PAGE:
All The Things I Eat




Chicken Crepes With Béchamel Sauce

By on Friday, November 5th, 2021 at 1:17 pm

Savory chicken crepes

Savory dinner crepes are an underrated food. What I love about them is they seem fancy, but are actually rather simple to make.

The first time I had a savory chicken crepe was in college at the North Star Bar, in New Brunswick, New Jersey. It was one of the more upscale bars in the downtown intended for the business people and young professionals in the city rather than college students. At happy hour though the drinks were cheap enough and the bar menu discounted, so we could pretend we belonged.

The crepes were filled with chicken, an assortment of vegetables including asparagus and red peppers, and a creamy sauce. I’m sure the memory of these crepes were far better than they really were, or maybe just relative to the other types of things I was eating in college, they seemed especially good. I think about those crepes every time I make savory crepes for dinner. It is not that I am trying to to replicate the dish, nor would I be able to.

For the crepes, I started with a basic recipe. I don’t have a specific goto that I prefer for crepes and usually just pull the top listing off of Google. The essentials are Eggs, flour, milk, and melted butter. Some recipes suggest adding sugar, but I avoid these recipes even if I’m making sweet crepes. I also like recipes that suggesting thinning out the batter with water.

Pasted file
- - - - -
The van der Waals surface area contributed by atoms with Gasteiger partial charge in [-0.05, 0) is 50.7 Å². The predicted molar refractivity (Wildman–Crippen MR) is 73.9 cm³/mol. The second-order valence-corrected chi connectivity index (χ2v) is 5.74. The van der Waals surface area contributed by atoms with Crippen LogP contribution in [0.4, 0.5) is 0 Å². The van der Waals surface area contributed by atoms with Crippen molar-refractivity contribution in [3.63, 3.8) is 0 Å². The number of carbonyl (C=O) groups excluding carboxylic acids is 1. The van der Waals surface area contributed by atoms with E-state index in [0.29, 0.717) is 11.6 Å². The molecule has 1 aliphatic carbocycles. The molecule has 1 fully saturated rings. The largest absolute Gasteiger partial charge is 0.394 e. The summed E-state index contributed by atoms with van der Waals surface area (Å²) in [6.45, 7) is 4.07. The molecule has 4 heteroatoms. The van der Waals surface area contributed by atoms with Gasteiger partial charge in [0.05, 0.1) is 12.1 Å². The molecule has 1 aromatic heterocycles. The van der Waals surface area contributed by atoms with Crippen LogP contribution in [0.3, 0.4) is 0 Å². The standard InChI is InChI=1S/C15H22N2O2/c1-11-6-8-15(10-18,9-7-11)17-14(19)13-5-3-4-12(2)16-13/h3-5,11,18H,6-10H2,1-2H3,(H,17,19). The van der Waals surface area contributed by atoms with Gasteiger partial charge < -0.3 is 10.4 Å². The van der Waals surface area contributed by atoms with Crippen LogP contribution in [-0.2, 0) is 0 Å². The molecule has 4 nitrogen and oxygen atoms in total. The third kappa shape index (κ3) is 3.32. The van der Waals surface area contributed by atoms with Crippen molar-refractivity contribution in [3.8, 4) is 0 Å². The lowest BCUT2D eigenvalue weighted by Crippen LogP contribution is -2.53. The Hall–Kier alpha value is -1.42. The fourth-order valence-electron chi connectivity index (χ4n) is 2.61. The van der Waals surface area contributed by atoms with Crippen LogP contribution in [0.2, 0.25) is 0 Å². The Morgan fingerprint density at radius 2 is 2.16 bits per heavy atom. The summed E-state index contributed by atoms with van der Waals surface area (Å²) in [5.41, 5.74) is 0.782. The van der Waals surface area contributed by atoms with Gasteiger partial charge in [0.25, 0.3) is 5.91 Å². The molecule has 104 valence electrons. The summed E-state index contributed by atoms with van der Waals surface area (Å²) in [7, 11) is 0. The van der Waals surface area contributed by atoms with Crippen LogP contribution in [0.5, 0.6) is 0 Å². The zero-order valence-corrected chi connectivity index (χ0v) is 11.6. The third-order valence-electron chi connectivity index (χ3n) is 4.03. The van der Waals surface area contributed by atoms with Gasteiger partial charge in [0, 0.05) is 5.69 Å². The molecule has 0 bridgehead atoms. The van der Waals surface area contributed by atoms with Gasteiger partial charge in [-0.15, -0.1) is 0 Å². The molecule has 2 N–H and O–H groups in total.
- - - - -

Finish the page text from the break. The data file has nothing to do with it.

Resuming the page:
The most important step in making crepes is allowing the batter to sit. Some recipes will insist the batter needs to sit overnight in the refrigerator. Generally I think a thirty minute rest period is enough. That is enough time for thin batter to spread easily across the pan. Mixing in a bit of water at this point can help thin the batter out too.

The longest part of the whole process is cooking the crepes. Each crepe will cook relatively quickly but the time adds up when it comes to the volume of crepes. And a smaller pan means smaller crepes, and ultimately more crepes to make.